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ROME, July 25, 2017 (LifeSiteNews) — The Vatican doctrinal chief removed from his post last month by Pope Francis is questioning the Pope’s refusal to meet with the four dubia Cardinals.

In a new interview July 21 with the Italian newspaper Il Foglio, Cardinal Gerhard Müller also warns that it is impossible for the Magisterium to “correct” the teachings of Jesus Christ, as Church leaders seem to be doing after the Pope’s exhortation Amoris Laetitia.

“It is He, if anyone, who corrects us. And we are obliged to obey Him; we must be faithful to the doctrine of the apostles, clearly developed in the spirit of the Church,” he said in the interview translated by Rorate Caeli.

“The words of Jesus Christ must always be the foundation of the Church’s doctrine,” Müller said. “Nobody — until yesterday — could say that this was not true. It is clear: we have the irreversible revelation of Christ. And the Church has been entrusted with the depositum fidei [deposit of the fatih], i.e. the entire content of revealed truth. The Magisterium does not have the authority to correct Jesus Christ.”

Jesus taught, in Luke 16:18, that “everyone who divorces his wife and marries another commits adultery, and he who marries a woman divorced from her husband commits adultery.”

Last month, Pope Francis, in a rare move, dismissed Müller after a five-year tenure as the Prefect of the Congregation for the Doctrine of the Faith. The 69-year-old Cardinal was still six years away from retirement age. In his post, he was responsible for promoting the correct interpretation of Catholic doctrine and theology.

Pope Francis replaced Müller with the secretary of the Congregation, Spanish Archbishop and Jesuit theologian Luis Ladaria Ferrer.

Müller was known for his defense of authentic Catholic teaching. Even after the publication of Pope Francis’ controversial Exhortation Amoris Laetitia, the Cardinal strongly maintained that Holy Communion could never be given to civilly divorced and remarried Catholics living in adultery.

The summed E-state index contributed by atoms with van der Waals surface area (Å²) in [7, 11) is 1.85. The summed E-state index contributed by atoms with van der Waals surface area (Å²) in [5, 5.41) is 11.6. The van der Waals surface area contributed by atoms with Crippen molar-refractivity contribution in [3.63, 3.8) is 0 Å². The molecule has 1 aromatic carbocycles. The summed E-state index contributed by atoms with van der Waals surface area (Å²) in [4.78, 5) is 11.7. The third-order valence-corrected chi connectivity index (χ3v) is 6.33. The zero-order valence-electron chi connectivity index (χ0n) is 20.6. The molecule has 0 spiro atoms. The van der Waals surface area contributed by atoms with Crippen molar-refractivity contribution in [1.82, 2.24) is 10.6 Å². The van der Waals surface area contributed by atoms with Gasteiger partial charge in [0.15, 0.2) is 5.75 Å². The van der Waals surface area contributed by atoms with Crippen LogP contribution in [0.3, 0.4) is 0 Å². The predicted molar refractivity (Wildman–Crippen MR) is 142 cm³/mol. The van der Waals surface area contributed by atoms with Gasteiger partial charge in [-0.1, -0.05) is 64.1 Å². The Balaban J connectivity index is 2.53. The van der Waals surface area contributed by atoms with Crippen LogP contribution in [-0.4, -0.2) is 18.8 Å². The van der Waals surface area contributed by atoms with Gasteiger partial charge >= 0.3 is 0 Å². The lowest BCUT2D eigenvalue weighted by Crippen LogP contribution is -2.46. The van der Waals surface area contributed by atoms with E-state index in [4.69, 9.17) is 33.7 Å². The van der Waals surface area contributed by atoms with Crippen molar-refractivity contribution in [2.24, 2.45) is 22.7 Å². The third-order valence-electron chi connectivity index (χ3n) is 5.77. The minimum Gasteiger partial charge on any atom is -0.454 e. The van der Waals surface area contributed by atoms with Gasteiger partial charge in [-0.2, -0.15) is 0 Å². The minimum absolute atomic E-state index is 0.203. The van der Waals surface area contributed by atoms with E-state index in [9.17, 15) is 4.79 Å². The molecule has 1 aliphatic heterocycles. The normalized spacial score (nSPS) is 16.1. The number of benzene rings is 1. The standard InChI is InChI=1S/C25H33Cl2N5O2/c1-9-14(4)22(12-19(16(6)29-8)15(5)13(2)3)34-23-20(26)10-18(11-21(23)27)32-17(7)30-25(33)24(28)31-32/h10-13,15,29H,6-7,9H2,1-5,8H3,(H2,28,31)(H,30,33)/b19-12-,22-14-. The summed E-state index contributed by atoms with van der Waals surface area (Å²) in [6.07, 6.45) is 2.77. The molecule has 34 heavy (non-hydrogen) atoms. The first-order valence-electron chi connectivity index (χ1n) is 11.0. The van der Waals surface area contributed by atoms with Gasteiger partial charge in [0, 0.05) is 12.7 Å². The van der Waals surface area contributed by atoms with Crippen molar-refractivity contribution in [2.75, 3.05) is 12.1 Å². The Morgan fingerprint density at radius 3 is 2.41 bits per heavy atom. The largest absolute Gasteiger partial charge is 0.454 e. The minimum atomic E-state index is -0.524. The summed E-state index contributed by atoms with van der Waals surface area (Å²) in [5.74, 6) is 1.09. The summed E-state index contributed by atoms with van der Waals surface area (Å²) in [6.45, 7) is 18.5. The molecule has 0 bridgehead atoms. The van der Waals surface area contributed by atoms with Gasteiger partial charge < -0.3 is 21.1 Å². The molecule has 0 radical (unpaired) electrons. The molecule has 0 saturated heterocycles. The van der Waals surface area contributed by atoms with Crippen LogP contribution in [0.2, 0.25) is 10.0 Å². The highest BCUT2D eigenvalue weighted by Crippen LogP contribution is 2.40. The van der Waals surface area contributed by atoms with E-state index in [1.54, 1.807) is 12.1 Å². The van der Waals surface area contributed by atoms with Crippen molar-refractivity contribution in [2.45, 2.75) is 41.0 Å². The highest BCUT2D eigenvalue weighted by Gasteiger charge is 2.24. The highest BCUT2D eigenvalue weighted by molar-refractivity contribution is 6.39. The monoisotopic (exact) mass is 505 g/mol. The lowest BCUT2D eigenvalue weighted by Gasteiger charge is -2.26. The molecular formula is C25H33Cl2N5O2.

In the Il Foglio interview, Müller criticized Cardinals Christoph Schonborn and Walter Kasper for championing positions on marriage contrary to the New Testament.

“I don’t understand how they can harmonize different theological and dogmatic positions with the clear words of Jesus and St. Paul. Both made clear that you cannot marry a second time if your legitimate spouse is still alive,” he said.

The Cardinal also said he did not understand why Pope Francis has not yet entered into dialogue with the four Cardinals, one of whom is now deceased, who raised questions about whether or not Amoris Laetitia conforms to perennial Catholic teaching.

“I don’t understand why a calm and serene discussion hasn’t [yet] begun. I don’t understand where the obstacles are. Why allow only tensions to emerge, even publicly? Why not organize a meeting to talk openly about these themes, which are fundamental?” he said.

“Until now, I’ve only heard invectives and insults against these cardinals,” he added.

Last year, Cardinals Carlo Caffarra, Walter Brandmüller, Raymond Burke, and Joachim Meisner (now deceased) went public with their questions (dubia) after the Pope failed to give them a response. They had hoped that the Pope answering their five yes or no questions would dispel what they called the “uncertainty, confusion, and disorientation among many of the faithful” stemming from the controversial exhortation.

Cardinal Müller has not been reassigned to any other post since his dismissal.